Those buyers who are considering investment property should ask themselves some important questions before taking the plunge.
Many Malaysians nowadays looking towards their future and considering the option of investing in property. An investment property offers an excellent, extra source of income. Over time the rental income from the property increases while the balance of the housing loan decreases. By the time he or she is ready to retire, if not sooner, the loan is paid and the investor has the option to continue to collect the income (monthly rental payment) for cash flow or to sell the property and gain the capital.
For those considering taking this step, the first question to answer is “what is your purpose for the property?” Will you live in the home or will it be purely for investment purposes (entirely rent to a tenant)?
Those able to afford to invest in the higher-end rental market are mostly people investing in their own home, which they live in while renting out a room on the property.
Investing in the low- to mid-end residential rental market, means an investor will enter into the high rental demand arena. There is always an influx of young students, professionals and working individuals as well as families looking to start their own quality life when moving out of their family homes.
Choosing a property for own use will be a more emotional decision and a long-term investment. You’ll be looking at your own needs. The location of the property will also have to meet your personal needs (is it close to your work and your children’s schools?). As a result, investors in such properties usually have a higher shortfall to cover.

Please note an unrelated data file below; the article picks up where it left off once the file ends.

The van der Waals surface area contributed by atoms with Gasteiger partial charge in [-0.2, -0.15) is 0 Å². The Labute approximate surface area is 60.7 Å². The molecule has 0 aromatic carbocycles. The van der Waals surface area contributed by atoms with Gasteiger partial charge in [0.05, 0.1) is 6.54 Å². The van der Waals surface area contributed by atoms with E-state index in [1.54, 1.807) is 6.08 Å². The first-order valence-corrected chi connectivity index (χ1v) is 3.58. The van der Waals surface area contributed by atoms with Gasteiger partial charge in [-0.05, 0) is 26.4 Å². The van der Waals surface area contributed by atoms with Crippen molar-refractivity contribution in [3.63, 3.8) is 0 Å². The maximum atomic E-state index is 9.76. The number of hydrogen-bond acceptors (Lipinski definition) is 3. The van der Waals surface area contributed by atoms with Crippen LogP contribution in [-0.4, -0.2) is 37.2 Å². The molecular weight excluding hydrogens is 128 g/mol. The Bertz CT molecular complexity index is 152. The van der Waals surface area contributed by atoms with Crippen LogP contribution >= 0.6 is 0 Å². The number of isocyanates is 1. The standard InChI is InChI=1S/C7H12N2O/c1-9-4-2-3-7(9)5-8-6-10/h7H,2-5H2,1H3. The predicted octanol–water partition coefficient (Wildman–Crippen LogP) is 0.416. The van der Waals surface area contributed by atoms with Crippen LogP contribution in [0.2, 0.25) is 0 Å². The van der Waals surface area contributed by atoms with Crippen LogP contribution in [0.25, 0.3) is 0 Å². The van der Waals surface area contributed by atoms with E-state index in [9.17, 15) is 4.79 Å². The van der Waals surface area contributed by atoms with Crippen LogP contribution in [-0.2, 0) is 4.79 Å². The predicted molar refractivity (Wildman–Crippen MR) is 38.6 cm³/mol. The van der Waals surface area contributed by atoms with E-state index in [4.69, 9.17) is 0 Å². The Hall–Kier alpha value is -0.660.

If you’re looking for a property to buy in order to rent it out, a different mindset must prevail. Divest themselves of emotion and think as an investor. In the case of investment properties, a good “location” means that (even for middle-income or lower-income homes) the area offers a high rental demand (where there are, for example, good schools, facilities, transport, etc.).
Before purchasing, calculate the potential yield of the property (take the annual rental income minus expenses and divide it by the price you pay for the property). Then compare that to the yield of other rental properties in the same area. And when it comes to location, your consideration should only be whether there is a high rental demand in the area and whether an investment there will hold its value, and grow in value over time.
Entry-level residential properties in Malaysia almost always appreciate in value faster than the rest of the market. Investors buying these properties, with their lower purchase prices, are also able to cover most of the costs due to the rental they receive. The properties are also much easier to be tenanted as they tend to allow for affordably-priced residential rentals, which also means that there is a lower chance of the property not being tenanted.
The market for lower- to mid-end residential rentals is much larger than the upper-end residential market, so it is important to do a comparative marketing analysis (CMA) for that area. New investors should remember that they need to be sure their rental income will almost cover their monthly loan repayments and that they can afford any shortfall.
New investors need to keep an amount equaling two months’ loan repayment set aside should any unforeseen circumstances arise for whatever reason, and to look for properties that are low-maintenance. ”
You also need to look at the importance of an experienced, professional management agent, who can help you find the right property, find an approved tenant, manage the rent collections and take on any maintenance issues.
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